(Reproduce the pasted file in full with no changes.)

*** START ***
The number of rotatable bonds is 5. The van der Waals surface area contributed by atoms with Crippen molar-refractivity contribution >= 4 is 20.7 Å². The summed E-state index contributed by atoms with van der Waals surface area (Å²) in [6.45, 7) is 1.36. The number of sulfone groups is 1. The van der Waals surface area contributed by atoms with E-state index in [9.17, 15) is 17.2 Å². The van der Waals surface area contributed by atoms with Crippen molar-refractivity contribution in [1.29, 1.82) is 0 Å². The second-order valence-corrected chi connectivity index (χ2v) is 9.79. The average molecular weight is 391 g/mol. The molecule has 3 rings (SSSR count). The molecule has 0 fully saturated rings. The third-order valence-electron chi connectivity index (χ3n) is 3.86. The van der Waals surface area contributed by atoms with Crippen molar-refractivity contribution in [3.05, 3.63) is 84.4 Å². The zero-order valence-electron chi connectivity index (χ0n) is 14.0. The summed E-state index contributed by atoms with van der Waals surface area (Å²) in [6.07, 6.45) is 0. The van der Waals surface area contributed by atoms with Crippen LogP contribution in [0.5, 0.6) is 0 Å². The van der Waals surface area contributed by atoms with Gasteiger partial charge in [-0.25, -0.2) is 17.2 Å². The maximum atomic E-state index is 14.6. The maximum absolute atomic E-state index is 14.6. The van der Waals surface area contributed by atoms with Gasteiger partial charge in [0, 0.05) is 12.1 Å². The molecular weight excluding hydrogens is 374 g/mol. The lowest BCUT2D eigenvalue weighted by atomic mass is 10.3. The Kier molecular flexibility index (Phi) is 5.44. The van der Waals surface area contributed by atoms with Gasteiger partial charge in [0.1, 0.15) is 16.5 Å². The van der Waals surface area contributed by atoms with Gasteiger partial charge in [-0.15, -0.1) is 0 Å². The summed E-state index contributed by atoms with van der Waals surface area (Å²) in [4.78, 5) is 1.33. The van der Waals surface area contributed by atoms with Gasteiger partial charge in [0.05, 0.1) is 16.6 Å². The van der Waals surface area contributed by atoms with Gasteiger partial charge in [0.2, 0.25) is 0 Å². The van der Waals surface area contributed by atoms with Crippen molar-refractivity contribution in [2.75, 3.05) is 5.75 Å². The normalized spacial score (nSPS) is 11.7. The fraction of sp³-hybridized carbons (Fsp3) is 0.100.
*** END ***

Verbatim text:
The number of rotatable bonds is 5. The van der Waals surface area contributed by atoms with Crippen molar-refractivity contribution >= 4 is 20.7 Å². The summed E-state index contributed by atoms with van der Waals surface area (Å²) in [6.45, 7) is 1.36. The number of sulfone groups is 1. The van der Waals surface area contributed by atoms with E-state index in [9.17, 15) is 17.2 Å². The van der Waals surface area contributed by atoms with Crippen molar-refractivity contribution in [1.29, 1.82) is 0 Å². The second-order valence-corrected chi connectivity index (χ2v) is 9.79. The average molecular weight is 391 g/mol. The molecule has 3 rings (SSSR count). The molecule has 0 fully saturated rings. The third-order valence-electron chi connectivity index (χ3n) is 3.86. The van der Waals surface area contributed by atoms with Crippen molar-refractivity contribution in [3.05, 3.63) is 84.4 Å². The zero-order valence-electron chi connectivity index (χ0n) is 14.0. The summed E-state index contributed by atoms with van der Waals surface area (Å²) in [6.07, 6.45) is 0. The van der Waals surface area contributed by atoms with Crippen LogP contribution in [0.5, 0.6) is 0 Å². The van der Waals surface area contributed by atoms with Gasteiger partial charge in [-0.25, -0.2) is 17.2 Å². The maximum atomic E-state index is 14.6. The maximum absolute atomic E-state index is 14.6. The van der Waals surface area contributed by atoms with Gasteiger partial charge in [0, 0.05) is 12.1 Å². The molecular weight excluding hydrogens is 374 g/mol. The lowest BCUT2D eigenvalue weighted by atomic mass is 10.3. The Kier molecular flexibility index (Phi) is 5.44. The van der Waals surface area contributed by atoms with Gasteiger partial charge in [0.1, 0.15) is 16.5 Å². The van der Waals surface area contributed by atoms with Gasteiger partial charge in [-0.15, -0.1) is 0 Å². The summed E-state index contributed by atoms with van der Waals surface area (Å²) in [4.78, 5) is 1.33. The van der Waals surface area contributed by atoms with Gasteiger partial charge in [0.05, 0.1) is 16.6 Å². The van der Waals surface area contributed by atoms with Gasteiger partial charge in [0.2, 0.25) is 0 Å². The van der Waals surface area contributed by atoms with Crippen molar-refractivity contribution in [2.75, 3.05) is 5.75 Å². The normalized spacial score (nSPS) is 11.7. The fraction of sp³-hybridized carbons (Fsp3) is 0.100.